In the period between January 2017 and the 20th October TeachVac has recorded some 3,000 more vacancies for classroom teaching posts from secondary schools in 2017. We don’t have the resources to delve into whether there were more re-advertisements or more vacancies placed by independent schools or whether the majority of the increase were from schools in areas where school rolls have started to increase.

Apart from Religious education, where a small fall was recorded, other subjects were all the subject of increases with art rebounding from a low level in 2016. Design and Technology, business and IT recorded relatively small below overall average increases, whereas some EBacc subjects recorded above average increases.

There is an interesting question around mathematics and the science subjects where the increase in both subjects was just under the overall average. TeachVac collects extra data in both these subjects as well as in design and technology and languages that allow further understanding of the labour market across England.

The remainder of this paper is available on request from TeachVac


A tale of two schools

Earlier this year Ofsted rated two secondary schools in the same county as inadequate. Their inspection reports are on the Ofsted website. One school was a community school; the other an academy. What happened next?

As a community school, the local authority was required to undertake an exercise about the future of the school, including the option of closing it. Whatever the outcome, the school would become an academy. As this happened just after the county council elections in May, the new Cabinet Member swung into action, working closely with officers to assist the school with its own recovery plan. There was a rapid change of head teacher and a general tightening up of standards and procedures. At the same time, a search was instigated for a nearby-by school that could partner the school as an academy in a multi-academy trust. With goodwill all round, the school looks set on a good future with the local community and parents backing its continued existence. Whether making the school an academy is helpful only time will tell.

The other secondary school is a faith school that is already an academy. It sits in a multi-academy trust with a number of primary schools of the same faith. Eighteen months ago it was placed into financial special measures as a result of misunderstanding about how much money it would receive ahead of changing to an all-through school and starting a primary department. The rules are different for existing school changing age range than for the creation of a new school. The school has had a high number of permanent exclusions, despite being a faith school, and appears to top the list of schools with the largest number of permanent exclusion in the county over a three-year period. Recently it has logged some of the worst GSCE Mathematics results in the provisional totals for 2017 outcomes that appeared in the local press. The school also has a very high percentage of days lost through persistent absenteeism, sufficiently high to place it well into the upper echelons of the national table for such outcomes. The head teacher has, of course changed. As an academy, it is up to the Regional School Commissioner and his Board to decide what to do with the school. The RSC has guidance from the DfE’s document on guidance on schools causing concern. Chapter 2 deals with academies causing concern. Between May and July there was no record of the relevant Head Teacher Board discussing any performance issues at any school in the region in the minutes of meetings and they also don’t seem to be note Ofsted decisions about academies rated as inadequate at any of their meetings.  They may be reported to sub-boards, but those minutes appear not to be public documents. The RSC has the power to take drastic action, including re-brokering the academy and in extremis effecting its closure. There was no requirement for a public consultation about the future of the school.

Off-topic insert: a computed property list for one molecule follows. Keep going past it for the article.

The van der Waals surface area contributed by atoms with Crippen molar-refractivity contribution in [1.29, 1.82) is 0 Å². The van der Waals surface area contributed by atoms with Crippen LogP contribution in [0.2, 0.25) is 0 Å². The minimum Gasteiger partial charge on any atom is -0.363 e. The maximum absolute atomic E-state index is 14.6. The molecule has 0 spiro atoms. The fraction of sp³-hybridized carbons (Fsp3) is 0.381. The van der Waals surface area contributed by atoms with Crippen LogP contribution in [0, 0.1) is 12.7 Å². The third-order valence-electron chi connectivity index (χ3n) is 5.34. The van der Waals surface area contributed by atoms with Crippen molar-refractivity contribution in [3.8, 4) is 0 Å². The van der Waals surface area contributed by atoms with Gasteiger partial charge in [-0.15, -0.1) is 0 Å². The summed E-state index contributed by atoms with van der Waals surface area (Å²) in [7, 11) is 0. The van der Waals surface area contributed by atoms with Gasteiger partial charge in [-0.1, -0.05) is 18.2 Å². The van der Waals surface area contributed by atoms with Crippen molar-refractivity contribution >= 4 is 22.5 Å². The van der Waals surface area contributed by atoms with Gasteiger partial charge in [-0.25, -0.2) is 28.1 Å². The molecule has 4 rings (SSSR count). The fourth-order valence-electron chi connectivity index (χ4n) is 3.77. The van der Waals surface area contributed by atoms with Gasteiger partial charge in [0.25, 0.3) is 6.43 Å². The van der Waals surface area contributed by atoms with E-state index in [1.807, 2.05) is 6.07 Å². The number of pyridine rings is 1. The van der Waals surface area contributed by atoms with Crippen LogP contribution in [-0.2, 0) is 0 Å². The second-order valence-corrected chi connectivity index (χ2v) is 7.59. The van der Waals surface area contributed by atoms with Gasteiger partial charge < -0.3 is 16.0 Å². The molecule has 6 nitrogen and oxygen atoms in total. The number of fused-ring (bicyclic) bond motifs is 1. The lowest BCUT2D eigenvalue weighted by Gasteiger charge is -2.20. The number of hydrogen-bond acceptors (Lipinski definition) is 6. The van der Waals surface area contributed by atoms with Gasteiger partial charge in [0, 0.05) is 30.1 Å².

So, here we have the two governance systems dealing with the same problem:  a secondary school deemed inadequate. In one case, what happens next takes place in the full glare of publicity; in the other case, behind closed doors, where it is difficult to see if anything happens? It would be interesting to see how many parents have chosen to withdraw their offspring from each school since the Ofsted judgement?

How transparent should these issues be? In the world of local government, schools can less easily hide: in the case of academies, the new system of governance seems far too slanted towards secrecy and a lack of public accountability, let alone public consultation.


Absence rates